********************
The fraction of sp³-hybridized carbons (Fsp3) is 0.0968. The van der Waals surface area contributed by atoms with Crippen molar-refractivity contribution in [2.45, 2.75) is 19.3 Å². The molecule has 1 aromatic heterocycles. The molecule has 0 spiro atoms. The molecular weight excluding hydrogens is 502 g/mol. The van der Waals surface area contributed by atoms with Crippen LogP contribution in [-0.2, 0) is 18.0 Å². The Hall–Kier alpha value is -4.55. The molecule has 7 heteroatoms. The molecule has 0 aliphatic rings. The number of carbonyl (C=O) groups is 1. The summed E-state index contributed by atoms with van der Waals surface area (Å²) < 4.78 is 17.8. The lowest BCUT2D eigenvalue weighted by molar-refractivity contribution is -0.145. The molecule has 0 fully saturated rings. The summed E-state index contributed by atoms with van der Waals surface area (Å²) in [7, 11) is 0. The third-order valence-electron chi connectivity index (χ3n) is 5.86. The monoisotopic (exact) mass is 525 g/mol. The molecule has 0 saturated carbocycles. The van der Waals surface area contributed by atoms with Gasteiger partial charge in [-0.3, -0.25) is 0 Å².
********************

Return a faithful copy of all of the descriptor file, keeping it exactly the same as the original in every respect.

The fraction of sp³-hybridized carbons (Fsp3) is 0.0968. The van der Waals surface area contributed by atoms with Crippen molar-refractivity contribution in [2.45, 2.75) is 19.3 Å². The molecule has 1 aromatic heterocycles. The molecule has 0 spiro atoms. The molecular weight excluding hydrogens is 502 g/mol. The van der Waals surface area contributed by atoms with Crippen LogP contribution in [-0.2, 0) is 18.0 Å². The Hall–Kier alpha value is -4.55. The molecule has 7 heteroatoms. The molecule has 0 aliphatic rings. The number of carbonyl (C=O) groups is 1. The summed E-state index contributed by atoms with van der Waals surface area (Å²) < 4.78 is 17.8. The lowest BCUT2D eigenvalue weighted by molar-refractivity contribution is -0.145. The molecule has 0 fully saturated rings. The summed E-state index contributed by atoms with van der Waals surface area (Å²) in [7, 11) is 0. The third-order valence-electron chi connectivity index (χ3n) is 5.86. The monoisotopic (exact) mass is 525 g/mol. The molecule has 0 saturated carbocycles. The van der Waals surface area contributed by atoms with Gasteiger partial charge in [-0.3, -0.25) is 0 Å².